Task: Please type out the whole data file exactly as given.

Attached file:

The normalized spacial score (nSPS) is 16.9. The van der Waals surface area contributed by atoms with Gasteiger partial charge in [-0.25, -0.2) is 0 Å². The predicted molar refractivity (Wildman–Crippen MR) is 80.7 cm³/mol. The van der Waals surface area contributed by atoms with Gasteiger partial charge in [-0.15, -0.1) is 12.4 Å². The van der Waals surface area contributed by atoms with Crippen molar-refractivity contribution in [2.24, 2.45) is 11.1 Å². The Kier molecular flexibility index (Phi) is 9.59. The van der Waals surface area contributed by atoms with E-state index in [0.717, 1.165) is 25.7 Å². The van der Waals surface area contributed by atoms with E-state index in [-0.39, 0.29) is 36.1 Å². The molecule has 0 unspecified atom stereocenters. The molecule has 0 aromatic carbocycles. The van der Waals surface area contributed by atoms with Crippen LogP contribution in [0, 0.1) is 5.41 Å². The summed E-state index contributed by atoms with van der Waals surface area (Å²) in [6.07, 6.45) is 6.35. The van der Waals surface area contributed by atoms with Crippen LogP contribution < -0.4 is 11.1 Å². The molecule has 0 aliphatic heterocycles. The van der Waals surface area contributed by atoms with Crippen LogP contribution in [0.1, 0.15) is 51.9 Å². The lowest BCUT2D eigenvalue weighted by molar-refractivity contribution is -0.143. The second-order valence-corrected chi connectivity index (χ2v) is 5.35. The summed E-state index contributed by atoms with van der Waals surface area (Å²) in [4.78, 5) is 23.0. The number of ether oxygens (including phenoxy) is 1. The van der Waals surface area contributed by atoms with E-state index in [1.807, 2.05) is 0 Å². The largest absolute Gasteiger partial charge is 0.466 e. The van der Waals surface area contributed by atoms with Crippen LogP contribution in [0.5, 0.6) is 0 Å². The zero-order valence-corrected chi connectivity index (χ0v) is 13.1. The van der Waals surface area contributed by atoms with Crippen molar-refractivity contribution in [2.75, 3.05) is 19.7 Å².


The normalized spacial score (nSPS) is 16.9. The van der Waals surface area contributed by atoms with Gasteiger partial charge in [-0.25, -0.2) is 0 Å². The predicted molar refractivity (Wildman–Crippen MR) is 80.7 cm³/mol. The van der Waals surface area contributed by atoms with Gasteiger partial charge in [-0.15, -0.1) is 12.4 Å². The van der Waals surface area contributed by atoms with Crippen molar-refractivity contribution in [2.24, 2.45) is 11.1 Å². The Kier molecular flexibility index (Phi) is 9.59. The van der Waals surface area contributed by atoms with E-state index in [0.717, 1.165) is 25.7 Å². The van der Waals surface area contributed by atoms with E-state index in [-0.39, 0.29) is 36.1 Å². The molecule has 0 unspecified atom stereocenters. The molecule has 0 aromatic carbocycles. The van der Waals surface area contributed by atoms with Crippen LogP contribution in [0, 0.1) is 5.41 Å². The summed E-state index contributed by atoms with van der Waals surface area (Å²) in [6.07, 6.45) is 6.35. The van der Waals surface area contributed by atoms with Crippen LogP contribution < -0.4 is 11.1 Å². The molecule has 0 aliphatic heterocycles. The van der Waals surface area contributed by atoms with Crippen LogP contribution in [0.1, 0.15) is 51.9 Å². The lowest BCUT2D eigenvalue weighted by molar-refractivity contribution is -0.143. The second-order valence-corrected chi connectivity index (χ2v) is 5.35. The summed E-state index contributed by atoms with van der Waals surface area (Å²) in [4.78, 5) is 23.0. The number of ether oxygens (including phenoxy) is 1. The van der Waals surface area contributed by atoms with E-state index in [1.807, 2.05) is 0 Å². The largest absolute Gasteiger partial charge is 0.466 e. The van der Waals surface area contributed by atoms with Crippen LogP contribution in [0.5, 0.6) is 0 Å². The zero-order valence-corrected chi connectivity index (χ0v) is 13.1. The van der Waals surface area contributed by atoms with Crippen molar-refractivity contribution in [2.75, 3.05) is 19.7 Å².